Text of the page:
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10/13/2010
02:57 PM
Jim Rapoza
Jim Rapoza
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HTML 5's Privacy Problem

Lately there's been a lot of news and concern about perceived security and privacy problems in HTML 5. But while these concerns are certainly legitimate, for the most party there isn't really anything new here.

Lately there's been a lot of news and concern about perceived security and privacy problems in HTML 5. But while these concerns are certainly legitimate, for the most party there isn't really anything new here.The worries about security and privacy in HTML 5 started a few weeks ago, when Evercookie, a very difficult to remove tracking cookie, was released. Evercookie uses standard long-standing web capabilities, plus new data storage features in HTML 5, to store several versions of the cookie on a browser and also restore deleted copies of the cookie.

But the real noise started last weekend when the New York Times wrote an article about evercookie and the privacy problems of HTML 5. I'm sure pretty early this work week, many IT managers got concerned messages from higher-ups worried if the company was using this "dangerous new HTML 5 stuff".

So where are these problems in HTML 5 coming from? From one of the most promising and potentially useful new features of the web standard.

One of the new capabilities of HTML 5 is the ability to store lots of data locally. Among other things, this feature will make it possible to create web applications that run offline, without the need for third-party software or browser-specific features.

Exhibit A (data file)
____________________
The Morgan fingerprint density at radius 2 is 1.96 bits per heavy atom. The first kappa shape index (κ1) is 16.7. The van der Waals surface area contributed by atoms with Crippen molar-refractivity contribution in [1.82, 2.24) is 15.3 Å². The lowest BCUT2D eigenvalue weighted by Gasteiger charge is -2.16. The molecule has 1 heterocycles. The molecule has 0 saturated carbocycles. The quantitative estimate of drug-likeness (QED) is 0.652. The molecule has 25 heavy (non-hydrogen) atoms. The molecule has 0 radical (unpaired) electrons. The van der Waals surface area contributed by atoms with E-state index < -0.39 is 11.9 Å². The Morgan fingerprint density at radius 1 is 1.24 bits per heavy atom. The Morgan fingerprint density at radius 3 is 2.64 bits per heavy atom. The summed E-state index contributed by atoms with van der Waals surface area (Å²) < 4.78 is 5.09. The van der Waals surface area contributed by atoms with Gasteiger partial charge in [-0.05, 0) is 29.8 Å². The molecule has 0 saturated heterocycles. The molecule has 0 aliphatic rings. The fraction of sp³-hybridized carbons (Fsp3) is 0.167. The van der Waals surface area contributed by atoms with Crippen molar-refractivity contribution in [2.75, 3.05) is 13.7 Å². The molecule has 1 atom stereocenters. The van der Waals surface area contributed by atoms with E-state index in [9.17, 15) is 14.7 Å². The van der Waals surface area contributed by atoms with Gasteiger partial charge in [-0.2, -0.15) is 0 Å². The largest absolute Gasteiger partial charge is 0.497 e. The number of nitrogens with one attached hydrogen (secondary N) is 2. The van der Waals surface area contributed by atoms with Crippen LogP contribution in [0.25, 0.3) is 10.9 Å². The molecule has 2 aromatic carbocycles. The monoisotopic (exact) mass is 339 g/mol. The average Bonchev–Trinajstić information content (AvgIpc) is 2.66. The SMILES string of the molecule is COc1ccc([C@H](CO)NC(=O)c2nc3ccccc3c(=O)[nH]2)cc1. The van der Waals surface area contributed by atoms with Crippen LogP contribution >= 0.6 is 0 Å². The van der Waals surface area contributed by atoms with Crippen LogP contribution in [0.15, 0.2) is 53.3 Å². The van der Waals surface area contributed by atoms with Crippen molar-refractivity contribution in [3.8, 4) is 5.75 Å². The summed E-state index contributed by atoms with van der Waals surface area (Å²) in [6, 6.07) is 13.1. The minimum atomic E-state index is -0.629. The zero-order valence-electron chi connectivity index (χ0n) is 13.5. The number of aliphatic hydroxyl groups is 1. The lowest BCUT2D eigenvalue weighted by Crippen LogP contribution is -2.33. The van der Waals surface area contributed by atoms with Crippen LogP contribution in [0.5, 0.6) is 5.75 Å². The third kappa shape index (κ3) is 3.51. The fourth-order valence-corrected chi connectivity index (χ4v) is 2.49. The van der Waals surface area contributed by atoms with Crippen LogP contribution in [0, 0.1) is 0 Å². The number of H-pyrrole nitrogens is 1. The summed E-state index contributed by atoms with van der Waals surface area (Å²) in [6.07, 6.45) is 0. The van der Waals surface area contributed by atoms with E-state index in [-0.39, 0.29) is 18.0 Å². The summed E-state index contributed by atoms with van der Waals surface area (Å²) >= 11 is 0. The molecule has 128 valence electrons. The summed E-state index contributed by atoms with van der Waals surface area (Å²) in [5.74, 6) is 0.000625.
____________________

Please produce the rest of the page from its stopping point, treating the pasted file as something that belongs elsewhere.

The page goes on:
If you think about it, that's pretty cool. It would let you continue to use Google Apps or your favorite enterprise SaaS app or pretty much any web application even when you didn't have an Internet connection.

But there is of course that issue of letting web applications store data locally. Yes, this data could be useful content needed to let the application run efficiently and offline. But it can also be cookies and other nefarious tools used to track users without their knowledge or consent.

This is definitely a problem, and one that the W3C and the many companies that are involved in the development of HTML 5 will have to address. Luckily we still have probably a couple of years left until it is even an official W3C standard.

But as I said initially, this is hardly a new problem. After all, there are already many ways that a user can be tracked that are difficult to detect and stop.

In fact, just look at the Evercookie. Only a few of the ways that it hides itself have anything to do with HTML 5. The Evercookie also uses classic cookie storage, can hide itself in an image file and uses Flash cookies. Flash cookies in particular have been a privacy problem and for a while now web sites interested in quietly tracking users have taken advantage of them.

So yes, there are currently some clear privacy problems in the not-yet-a-standard HTML 5. Hopefully by the time it does become a standard, the W3C and the browser vendors will have come up with some ways to limit this problem.

But even if they do, don't for one second think that your privacy on the Web is protected. Even if you use every tool and technique available to block tracking, you can still be tracked on the web. For example, web bugs from major advertising, analytics and search firms are found on the majority of web sites and can be used to compile a profile of users even if they block all cookies.

So we all do what we can to protect our privacy as much as we can. But don't think HTML 5 is the main or only problem in privacy.

 

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